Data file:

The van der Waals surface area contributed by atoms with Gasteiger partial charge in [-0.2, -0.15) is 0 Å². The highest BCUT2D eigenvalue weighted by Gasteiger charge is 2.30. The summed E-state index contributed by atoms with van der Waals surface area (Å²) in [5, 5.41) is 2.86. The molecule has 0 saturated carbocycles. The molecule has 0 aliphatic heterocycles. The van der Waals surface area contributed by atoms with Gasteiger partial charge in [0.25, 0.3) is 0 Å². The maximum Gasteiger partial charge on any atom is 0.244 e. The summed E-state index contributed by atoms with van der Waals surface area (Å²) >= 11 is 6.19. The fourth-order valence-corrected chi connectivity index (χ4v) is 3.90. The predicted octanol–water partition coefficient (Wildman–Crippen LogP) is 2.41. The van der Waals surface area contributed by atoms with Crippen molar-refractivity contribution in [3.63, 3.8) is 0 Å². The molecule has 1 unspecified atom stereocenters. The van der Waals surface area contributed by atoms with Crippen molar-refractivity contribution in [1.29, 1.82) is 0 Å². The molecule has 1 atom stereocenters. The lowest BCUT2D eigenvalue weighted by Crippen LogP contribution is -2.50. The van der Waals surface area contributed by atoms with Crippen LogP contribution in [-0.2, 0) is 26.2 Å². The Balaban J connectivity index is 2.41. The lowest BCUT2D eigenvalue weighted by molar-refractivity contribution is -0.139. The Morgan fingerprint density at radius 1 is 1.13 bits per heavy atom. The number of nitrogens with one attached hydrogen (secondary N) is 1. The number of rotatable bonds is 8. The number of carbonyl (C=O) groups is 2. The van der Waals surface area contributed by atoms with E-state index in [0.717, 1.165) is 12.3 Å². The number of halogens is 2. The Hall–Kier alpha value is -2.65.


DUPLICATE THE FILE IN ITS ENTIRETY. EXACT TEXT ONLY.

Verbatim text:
The van der Waals surface area contributed by atoms with Gasteiger partial charge in [-0.2, -0.15) is 0 Å². The highest BCUT2D eigenvalue weighted by Gasteiger charge is 2.30. The summed E-state index contributed by atoms with van der Waals surface area (Å²) in [5, 5.41) is 2.86. The molecule has 0 saturated carbocycles. The molecule has 0 aliphatic heterocycles. The van der Waals surface area contributed by atoms with Gasteiger partial charge in [0.25, 0.3) is 0 Å². The maximum Gasteiger partial charge on any atom is 0.244 e. The summed E-state index contributed by atoms with van der Waals surface area (Å²) >= 11 is 6.19. The fourth-order valence-corrected chi connectivity index (χ4v) is 3.90. The predicted octanol–water partition coefficient (Wildman–Crippen LogP) is 2.41. The van der Waals surface area contributed by atoms with Crippen molar-refractivity contribution in [3.63, 3.8) is 0 Å². The molecule has 1 unspecified atom stereocenters. The van der Waals surface area contributed by atoms with Crippen molar-refractivity contribution in [1.29, 1.82) is 0 Å². The molecule has 1 atom stereocenters. The lowest BCUT2D eigenvalue weighted by Crippen LogP contribution is -2.50. The van der Waals surface area contributed by atoms with Crippen LogP contribution in [-0.2, 0) is 26.2 Å². The Balaban J connectivity index is 2.41. The lowest BCUT2D eigenvalue weighted by molar-refractivity contribution is -0.139. The Morgan fingerprint density at radius 1 is 1.13 bits per heavy atom. The number of nitrogens with one attached hydrogen (secondary N) is 1. The number of rotatable bonds is 8. The number of carbonyl (C=O) groups is 2. The van der Waals surface area contributed by atoms with E-state index in [0.717, 1.165) is 12.3 Å². The number of halogens is 2. The Hall–Kier alpha value is -2.65.